Slaves had rights within the homes of their masters and, as a part of the family, they could even share in the inheritance:
And Abraham said to his servant, the oldest of his household, who had charge of all that he owned…
A servant who acts wisely will rule over a son who acts shamefully, And will share in the inheritance among brothers.
4. A Difference In How People Freed Themselves From Slavery
Finally, let’s take a look at how people were able to free themselves from their servitude in ancient times and compare this with the more recent version of slavery with which we are familiar. In NWS here in America, there was very little recourse for slaves who wanted to be free of their master, but in the ancient NTS form of the institution, there were a number of pathways to freedom:
A family member could purchase your freedom by simply paying your debt:
Now if the means of a stranger or of a sojourner with you becomes sufficient, and a countryman of yours becomes so poor with regard to him as to sell himself to a stranger who is sojourning with you, or to the descendants of a stranger’s family, then he shall have redemption right after he has been sold. One of his brothers may redeem him, or his uncle, or his uncle’s son, may redeem him, or one of his blood relatives from his family may redeem him
A slave could purchase his own freedom by simply paying his debt:
…or if he prospers, he may redeem himself.
Slaves were freed as part of a national day of debt forgiveness and rest every 7th year:
If you buy a Hebrew slave, he shall serve for six years; but on the seventh he shall go out as a free man without payment.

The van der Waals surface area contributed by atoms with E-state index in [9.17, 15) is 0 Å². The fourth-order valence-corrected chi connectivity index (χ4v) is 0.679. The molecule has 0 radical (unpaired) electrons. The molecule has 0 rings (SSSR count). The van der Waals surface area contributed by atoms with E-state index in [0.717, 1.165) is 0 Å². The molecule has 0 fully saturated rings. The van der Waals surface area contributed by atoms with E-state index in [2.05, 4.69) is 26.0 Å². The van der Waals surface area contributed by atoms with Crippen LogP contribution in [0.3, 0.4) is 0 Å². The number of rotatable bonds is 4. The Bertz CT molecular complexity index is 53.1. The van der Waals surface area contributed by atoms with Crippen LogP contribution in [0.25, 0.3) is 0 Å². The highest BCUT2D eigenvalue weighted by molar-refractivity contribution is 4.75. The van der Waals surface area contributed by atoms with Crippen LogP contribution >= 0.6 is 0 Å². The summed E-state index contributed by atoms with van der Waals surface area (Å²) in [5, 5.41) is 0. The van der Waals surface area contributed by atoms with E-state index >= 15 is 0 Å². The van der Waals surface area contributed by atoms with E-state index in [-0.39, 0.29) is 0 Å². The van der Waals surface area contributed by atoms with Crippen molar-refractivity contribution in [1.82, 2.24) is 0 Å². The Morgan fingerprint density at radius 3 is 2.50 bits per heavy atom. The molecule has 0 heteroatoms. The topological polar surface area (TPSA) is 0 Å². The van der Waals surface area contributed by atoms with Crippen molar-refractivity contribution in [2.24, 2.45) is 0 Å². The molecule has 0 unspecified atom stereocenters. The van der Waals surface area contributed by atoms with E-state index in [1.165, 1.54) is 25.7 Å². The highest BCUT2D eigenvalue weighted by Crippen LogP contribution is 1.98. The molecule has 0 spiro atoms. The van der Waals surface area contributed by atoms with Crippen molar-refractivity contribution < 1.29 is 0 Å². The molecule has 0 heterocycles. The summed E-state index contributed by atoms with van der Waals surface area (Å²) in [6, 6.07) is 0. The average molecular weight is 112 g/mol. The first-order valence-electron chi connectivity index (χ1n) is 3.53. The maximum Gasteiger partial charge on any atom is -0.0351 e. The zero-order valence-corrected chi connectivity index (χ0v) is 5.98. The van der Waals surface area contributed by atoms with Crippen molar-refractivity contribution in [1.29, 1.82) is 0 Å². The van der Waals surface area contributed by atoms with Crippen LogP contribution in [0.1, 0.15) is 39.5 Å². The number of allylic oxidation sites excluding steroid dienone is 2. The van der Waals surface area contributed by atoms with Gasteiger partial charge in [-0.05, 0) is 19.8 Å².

If your kinsman, a Hebrew man or woman, is sold to you, then he shall serve you six years, but in the seventh year you shall set him free. And when you set him free, you shall not send him away empty-handed. You shall furnish him liberally from your flock and from your threshing floor and from your wine vat; you shall give to him as the LORD your God has blessed you.
An injury to the slave would often be a means by which the slave could gain his or her freedom:
And if a man strikes the eye of his male or female slave, and destroys it, he shall let him go free on account of his eye
While it is clear that the ancient Israelites did possess slaves, it is also clear the reason for their possession, the manner in which they were treated, and the manner in which they could be released was very different from the institution of slavery in more recent times in Europe and America. When American slave owners used the Bible to support their practice, they were either ignorant of the nature of New Testament Servitude, or willfully denying the truth about New Testament Servitude. These slave owners may have tried to use the Bible to support their position, but by doing so, they clearly twisted the intent and meaning of the scriptures, applying guidelines for one form of servitude to an entirely different form of slavery. It is unfair to say that the God of the Bible supports the institution of slavery as we understand it in more modern times. That version of slavery had little in common with the version of servitude in Biblical times. One final question remains, however. Why would God permit any form of slavery or servitude? I’ll address that question in my next post.
For more information about the reliability of the New Testament gospels and the case for Christianity, please read Cold-Case Christianity: A Homicide Detective Investigates the Claims of the Gospels. This book teaches readers ten principles of cold-case investigations and applies these strategies to investigate the claims of the gospel authors. The book is accompanied by an eight-session Cold-Case Christianity DVD Set (and Participant’s Guide) to help individuals or small groups examine the evidence and make the case.
J. Warner Wallace is a Dateline featured Cold-Case Detective, Senior Fellow at the Colson Center for Christian Worldview, Adj. Professor of Christian Apologetics at Talbot School of Theology, Biola University, author of Cold-Case Christianity, God’s Crime Scene, and Forensic Faith, and creator of the Case Makers Academy for kids.
Subscribe to J. Warner’s Daily Email